The measurement of the spectral characteristics of the laser was performed using LSA and WS-U devices (Angstrom/HighFinesse). The measurements show that the laser operates in wavelength self-sweeping regime. The LSA allows one to record spectra in the wavelength range of 600-1120 nm at a rate up to 350 Hz and to observe dynamics of the laser spectrum in real time with a rate of 20 Hz. An exposure time was about 1 ms. Some examples of measured temporal dynamics of the generated wavelength are shown in Fig. 4
Fig. 4 Temporal dynamics of wavelength for the FBG (a) and the FLM (b) cavities. Red and black curves correspond to different configuration of PC.
. It has been found that the range of the periodic sweeping is limited by the spectral width of the cavity mirror: for FBG it is about 0.1 nm (Fig. 4(a)), for FLM it is more than 10 nm (Fig. 4(b)). The lasing wavelength increases linearly with time at a sweeping rate varying from 0.5 to 16 nm/s for different pump power and cavity lengths values. The resulting dependence for the scheme with the collimator and FLM is shown in Fig. 3(b). The average sweeping rate increases as square root of the average output power (Fig. 3(b)) similar to the average frequency of relaxation oscillations (Fig. 3(a)). It was also found that an increase of the cavity length leads to decrease of sweeping rate. Figure 3(b) presents three dependences for different lengths of the buffer fiber (9 in Fig. 1): 0.5, 10, 40 m. Note that the self-sweeping regime becomes unstable or completely disappears at a significantly increased power. The stability limit of the self-sweeping regime increases with decreasing cavity length: For the laser with FLM and intermode frequency c/2Ln = 2.3, 6.6 and 16.9 MHz the power limit amounts to 50, 170 and 270 mW respectively (arrows in Fig. 3(b)). It should be noted that we observed unstable wavelength sweeping even above this limit that may be measured during some periods of time. Therefore Fig. 3(b) also shows the data for power that exceeds the stability limit.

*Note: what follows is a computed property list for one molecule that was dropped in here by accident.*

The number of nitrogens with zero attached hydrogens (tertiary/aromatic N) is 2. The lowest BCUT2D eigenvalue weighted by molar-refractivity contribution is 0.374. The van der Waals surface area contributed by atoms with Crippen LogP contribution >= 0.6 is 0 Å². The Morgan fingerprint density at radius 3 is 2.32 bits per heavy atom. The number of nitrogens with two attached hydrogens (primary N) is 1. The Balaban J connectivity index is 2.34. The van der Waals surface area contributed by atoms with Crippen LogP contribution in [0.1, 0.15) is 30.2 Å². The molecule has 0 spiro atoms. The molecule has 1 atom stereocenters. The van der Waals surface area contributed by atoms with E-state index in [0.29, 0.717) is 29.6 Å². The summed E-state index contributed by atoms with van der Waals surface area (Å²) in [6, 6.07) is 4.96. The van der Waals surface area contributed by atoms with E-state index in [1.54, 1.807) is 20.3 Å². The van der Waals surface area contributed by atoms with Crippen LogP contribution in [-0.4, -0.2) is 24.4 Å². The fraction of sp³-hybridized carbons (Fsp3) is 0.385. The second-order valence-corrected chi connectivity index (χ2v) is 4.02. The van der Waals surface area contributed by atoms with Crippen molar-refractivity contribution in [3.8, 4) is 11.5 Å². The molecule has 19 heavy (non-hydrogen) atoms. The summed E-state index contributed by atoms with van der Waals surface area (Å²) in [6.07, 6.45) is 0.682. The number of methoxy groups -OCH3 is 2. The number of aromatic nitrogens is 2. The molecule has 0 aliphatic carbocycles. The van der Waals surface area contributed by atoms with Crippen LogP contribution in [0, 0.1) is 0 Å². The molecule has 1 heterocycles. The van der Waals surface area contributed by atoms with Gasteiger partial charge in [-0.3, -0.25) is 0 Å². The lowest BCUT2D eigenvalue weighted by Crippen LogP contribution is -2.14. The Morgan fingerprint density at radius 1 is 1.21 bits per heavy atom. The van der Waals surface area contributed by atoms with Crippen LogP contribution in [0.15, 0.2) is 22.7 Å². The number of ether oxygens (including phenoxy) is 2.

From the data presented in Figs. 3(a) and 3(b) we find that average pulse to pulse change of lasing frequency is Δν = 25.9, 17.7, 24.0 MHz for the cavity intermode frequency c/2Ln = 16.9, 6.6, 2.3 MHz respectively. Thus average pulse to pulse frequency change corresponds to one to ten intermode spacings.

The sweeping range, as well as the sweeping rate, depends on the power. It is rather short at laser threshold. The range increases with pump power and amounts to about 10 nm at 40 mW output power level with cavity involving FLM. In Fig. 4(b) one can see that the sweeping range is slightly changed over time, but sweeping rate is nearly constant. It should be also noted that the sweeping rate and range depend strongly on the PC configuration (8 in Fig. 1). At a certain PC configuration we were able to increase the sweeping range up to 16 nm at the rate of 4 nm/s (red curve in Fig. 4(b)).